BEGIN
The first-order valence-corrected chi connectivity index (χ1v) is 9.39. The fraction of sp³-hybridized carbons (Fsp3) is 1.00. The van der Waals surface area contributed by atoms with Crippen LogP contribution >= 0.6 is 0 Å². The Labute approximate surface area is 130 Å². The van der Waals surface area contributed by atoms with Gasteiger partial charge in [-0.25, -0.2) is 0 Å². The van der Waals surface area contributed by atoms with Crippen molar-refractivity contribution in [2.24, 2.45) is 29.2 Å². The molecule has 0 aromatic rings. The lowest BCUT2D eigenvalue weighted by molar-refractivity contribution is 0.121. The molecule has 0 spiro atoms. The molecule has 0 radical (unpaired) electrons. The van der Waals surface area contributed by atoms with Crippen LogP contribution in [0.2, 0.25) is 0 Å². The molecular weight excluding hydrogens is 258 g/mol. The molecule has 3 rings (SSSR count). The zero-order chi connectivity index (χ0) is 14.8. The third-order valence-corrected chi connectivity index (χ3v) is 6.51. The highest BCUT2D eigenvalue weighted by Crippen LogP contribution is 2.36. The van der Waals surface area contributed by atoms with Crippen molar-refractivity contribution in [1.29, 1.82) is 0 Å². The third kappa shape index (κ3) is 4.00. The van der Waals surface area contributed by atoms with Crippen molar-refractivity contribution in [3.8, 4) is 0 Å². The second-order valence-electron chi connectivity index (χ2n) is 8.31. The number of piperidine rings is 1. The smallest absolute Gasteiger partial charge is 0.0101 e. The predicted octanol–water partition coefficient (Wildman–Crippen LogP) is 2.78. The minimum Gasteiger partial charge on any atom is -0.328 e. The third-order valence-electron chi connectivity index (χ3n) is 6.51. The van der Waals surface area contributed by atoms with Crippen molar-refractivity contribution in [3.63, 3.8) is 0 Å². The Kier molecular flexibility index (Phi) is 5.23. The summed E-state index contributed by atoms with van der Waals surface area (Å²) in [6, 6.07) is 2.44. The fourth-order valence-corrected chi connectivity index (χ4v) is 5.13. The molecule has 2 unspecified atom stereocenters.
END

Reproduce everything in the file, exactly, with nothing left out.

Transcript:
The first-order valence-corrected chi connectivity index (χ1v) is 9.39. The fraction of sp³-hybridized carbons (Fsp3) is 1.00. The van der Waals surface area contributed by atoms with Crippen LogP contribution >= 0.6 is 0 Å². The Labute approximate surface area is 130 Å². The van der Waals surface area contributed by atoms with Gasteiger partial charge in [-0.25, -0.2) is 0 Å². The van der Waals surface area contributed by atoms with Crippen molar-refractivity contribution in [2.24, 2.45) is 29.2 Å². The molecule has 0 aromatic rings. The lowest BCUT2D eigenvalue weighted by molar-refractivity contribution is 0.121. The molecule has 0 spiro atoms. The molecule has 0 radical (unpaired) electrons. The van der Waals surface area contributed by atoms with Crippen LogP contribution in [0.2, 0.25) is 0 Å². The molecular weight excluding hydrogens is 258 g/mol. The molecule has 3 rings (SSSR count). The zero-order chi connectivity index (χ0) is 14.8. The third-order valence-corrected chi connectivity index (χ3v) is 6.51. The highest BCUT2D eigenvalue weighted by Crippen LogP contribution is 2.36. The van der Waals surface area contributed by atoms with Crippen molar-refractivity contribution in [1.29, 1.82) is 0 Å². The third kappa shape index (κ3) is 4.00. The van der Waals surface area contributed by atoms with Crippen molar-refractivity contribution in [3.8, 4) is 0 Å². The second-order valence-electron chi connectivity index (χ2n) is 8.31. The number of piperidine rings is 1. The smallest absolute Gasteiger partial charge is 0.0101 e. The predicted octanol–water partition coefficient (Wildman–Crippen LogP) is 2.78. The minimum Gasteiger partial charge on any atom is -0.328 e. The third-order valence-electron chi connectivity index (χ3n) is 6.51. The van der Waals surface area contributed by atoms with Crippen molar-refractivity contribution in [3.63, 3.8) is 0 Å². The Kier molecular flexibility index (Phi) is 5.23. The summed E-state index contributed by atoms with van der Waals surface area (Å²) in [6, 6.07) is 2.44. The fourth-order valence-corrected chi connectivity index (χ4v) is 5.13. The molecule has 2 unspecified atom stereocenters.